Rattlesnake Creek is a meandering stream that has reached temporary base level (Pl. 7A). Its average gradient above St. John is about 7 feet to the mile and below St. John about 4 feet to the mile. It is a perennial stream from a point a few miles above St. John to where it turns north near Little Marsh; elsewhere it is intermittent. The valley of Rattlesnake Creek ranges from less than half a mile to about 2 miles in width and is bordered throughout most of its course in Stafford County by low, inconspicuous bluffs composed of dune sand. Marsh lands Occupy much of the valley below St. John, especially near the stream, and north of Little Marsh are numerous small intermittent lakes in the valley. The floor of the valley seems to be topographically continuous with the surfaces of both Big and Little Marshes.

Peace Creek is an intermittent stream that heads about 2 miles west of Stafford and flows northeastward, leaving the county about 2 miles south of Little Marsh. It joins Arkansas River southwest of Sterling in southern Rice County. A tributary with several branches rises near the north edge of Stafford and joins Peace Creek half a mile above the county line. Peace Creek and its tributaries flow in narrow valleys bordered by low, inconspicuous bluffs.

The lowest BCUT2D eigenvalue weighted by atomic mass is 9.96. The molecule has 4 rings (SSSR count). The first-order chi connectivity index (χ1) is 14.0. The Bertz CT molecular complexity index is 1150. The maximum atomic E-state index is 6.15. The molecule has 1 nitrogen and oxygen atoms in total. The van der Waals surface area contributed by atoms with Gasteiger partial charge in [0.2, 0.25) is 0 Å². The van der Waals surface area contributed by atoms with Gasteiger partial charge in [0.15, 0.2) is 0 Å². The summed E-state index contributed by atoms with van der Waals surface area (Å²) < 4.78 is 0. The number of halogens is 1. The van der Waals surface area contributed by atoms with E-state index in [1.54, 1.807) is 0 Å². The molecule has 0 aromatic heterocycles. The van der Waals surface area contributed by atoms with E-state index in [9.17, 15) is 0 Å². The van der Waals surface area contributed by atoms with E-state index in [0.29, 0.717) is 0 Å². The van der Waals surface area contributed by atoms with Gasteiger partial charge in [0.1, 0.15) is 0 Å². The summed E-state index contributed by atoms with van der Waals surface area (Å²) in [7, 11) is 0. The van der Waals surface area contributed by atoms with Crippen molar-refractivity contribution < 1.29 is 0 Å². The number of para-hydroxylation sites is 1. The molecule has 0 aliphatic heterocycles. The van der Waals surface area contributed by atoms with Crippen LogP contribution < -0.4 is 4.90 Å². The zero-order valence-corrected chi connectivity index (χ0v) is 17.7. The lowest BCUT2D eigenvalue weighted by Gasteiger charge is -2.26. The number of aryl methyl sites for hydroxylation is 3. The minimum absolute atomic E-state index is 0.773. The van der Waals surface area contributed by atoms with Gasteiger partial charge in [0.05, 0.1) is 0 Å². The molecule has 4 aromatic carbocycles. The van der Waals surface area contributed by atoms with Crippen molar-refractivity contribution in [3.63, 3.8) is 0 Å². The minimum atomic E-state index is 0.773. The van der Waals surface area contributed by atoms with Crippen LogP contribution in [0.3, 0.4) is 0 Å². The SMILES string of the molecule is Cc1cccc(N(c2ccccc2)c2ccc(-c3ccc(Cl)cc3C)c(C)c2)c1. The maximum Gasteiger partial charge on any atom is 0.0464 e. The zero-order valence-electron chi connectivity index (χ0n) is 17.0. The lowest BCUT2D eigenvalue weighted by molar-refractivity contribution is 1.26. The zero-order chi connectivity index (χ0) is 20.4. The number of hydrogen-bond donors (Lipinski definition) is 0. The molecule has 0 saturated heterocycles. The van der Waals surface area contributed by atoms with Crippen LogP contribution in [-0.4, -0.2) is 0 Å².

The North Fork of Ninnescah Creek heads within half a mile of the south Stafford County line about 12 miles west of the southeast corner of the county, flows northeastward, and leaves the county about 6 miles north of the southeast corner. Except for the upper 4 to 5 miles of its course, it is a perennial stream in this area. Its valley in most places is narrow, with low bluffs having gentle slopes.

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  Kansas Geological Survey, Barton and Stafford County Geohydrology
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Web version Dec. 2001. Original publication date Dec. 1950.